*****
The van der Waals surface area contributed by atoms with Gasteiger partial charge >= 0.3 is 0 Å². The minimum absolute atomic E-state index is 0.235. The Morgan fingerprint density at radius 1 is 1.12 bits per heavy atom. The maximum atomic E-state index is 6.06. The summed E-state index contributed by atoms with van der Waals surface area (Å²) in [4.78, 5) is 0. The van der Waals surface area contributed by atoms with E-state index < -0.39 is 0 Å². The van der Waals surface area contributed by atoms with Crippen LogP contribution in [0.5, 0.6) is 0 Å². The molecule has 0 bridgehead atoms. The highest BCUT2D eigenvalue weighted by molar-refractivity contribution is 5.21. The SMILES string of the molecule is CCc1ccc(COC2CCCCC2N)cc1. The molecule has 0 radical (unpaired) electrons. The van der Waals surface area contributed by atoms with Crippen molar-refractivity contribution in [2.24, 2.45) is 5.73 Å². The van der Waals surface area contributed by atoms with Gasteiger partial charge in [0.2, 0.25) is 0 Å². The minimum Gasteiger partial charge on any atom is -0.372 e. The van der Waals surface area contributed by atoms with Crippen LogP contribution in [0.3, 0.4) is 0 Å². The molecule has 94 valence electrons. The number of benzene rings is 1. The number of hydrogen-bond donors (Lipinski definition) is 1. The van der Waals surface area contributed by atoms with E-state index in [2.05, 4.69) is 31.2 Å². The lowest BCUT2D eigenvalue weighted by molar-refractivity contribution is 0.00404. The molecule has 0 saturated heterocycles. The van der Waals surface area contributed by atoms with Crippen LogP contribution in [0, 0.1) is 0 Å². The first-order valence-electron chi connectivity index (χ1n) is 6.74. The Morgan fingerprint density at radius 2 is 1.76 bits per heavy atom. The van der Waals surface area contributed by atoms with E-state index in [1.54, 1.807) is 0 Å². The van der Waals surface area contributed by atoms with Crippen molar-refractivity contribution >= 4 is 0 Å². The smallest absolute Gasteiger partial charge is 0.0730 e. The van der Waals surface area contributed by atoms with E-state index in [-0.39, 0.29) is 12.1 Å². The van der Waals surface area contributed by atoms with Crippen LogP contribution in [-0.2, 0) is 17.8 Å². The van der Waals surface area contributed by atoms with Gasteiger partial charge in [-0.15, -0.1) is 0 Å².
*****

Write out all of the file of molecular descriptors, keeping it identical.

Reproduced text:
The van der Waals surface area contributed by atoms with Gasteiger partial charge >= 0.3 is 0 Å². The minimum absolute atomic E-state index is 0.235. The Morgan fingerprint density at radius 1 is 1.12 bits per heavy atom. The maximum atomic E-state index is 6.06. The summed E-state index contributed by atoms with van der Waals surface area (Å²) in [4.78, 5) is 0. The van der Waals surface area contributed by atoms with E-state index < -0.39 is 0 Å². The van der Waals surface area contributed by atoms with Crippen LogP contribution in [0.5, 0.6) is 0 Å². The molecule has 0 bridgehead atoms. The highest BCUT2D eigenvalue weighted by molar-refractivity contribution is 5.21. The SMILES string of the molecule is CCc1ccc(COC2CCCCC2N)cc1. The molecule has 0 radical (unpaired) electrons. The van der Waals surface area contributed by atoms with Crippen molar-refractivity contribution in [2.24, 2.45) is 5.73 Å². The van der Waals surface area contributed by atoms with Gasteiger partial charge in [0.2, 0.25) is 0 Å². The minimum Gasteiger partial charge on any atom is -0.372 e. The van der Waals surface area contributed by atoms with Crippen LogP contribution in [0.3, 0.4) is 0 Å². The molecule has 94 valence electrons. The number of benzene rings is 1. The number of hydrogen-bond donors (Lipinski definition) is 1. The van der Waals surface area contributed by atoms with E-state index in [2.05, 4.69) is 31.2 Å². The lowest BCUT2D eigenvalue weighted by molar-refractivity contribution is 0.00404. The molecule has 0 saturated heterocycles. The van der Waals surface area contributed by atoms with Crippen LogP contribution in [0, 0.1) is 0 Å². The first-order valence-electron chi connectivity index (χ1n) is 6.74. The Morgan fingerprint density at radius 2 is 1.76 bits per heavy atom. The van der Waals surface area contributed by atoms with E-state index in [1.54, 1.807) is 0 Å². The van der Waals surface area contributed by atoms with Crippen molar-refractivity contribution >= 4 is 0 Å². The smallest absolute Gasteiger partial charge is 0.0730 e. The van der Waals surface area contributed by atoms with E-state index in [-0.39, 0.29) is 12.1 Å². The van der Waals surface area contributed by atoms with Crippen LogP contribution in [-0.2, 0) is 17.8 Å². The van der Waals surface area contributed by atoms with Gasteiger partial charge in [-0.15, -0.1) is 0 Å².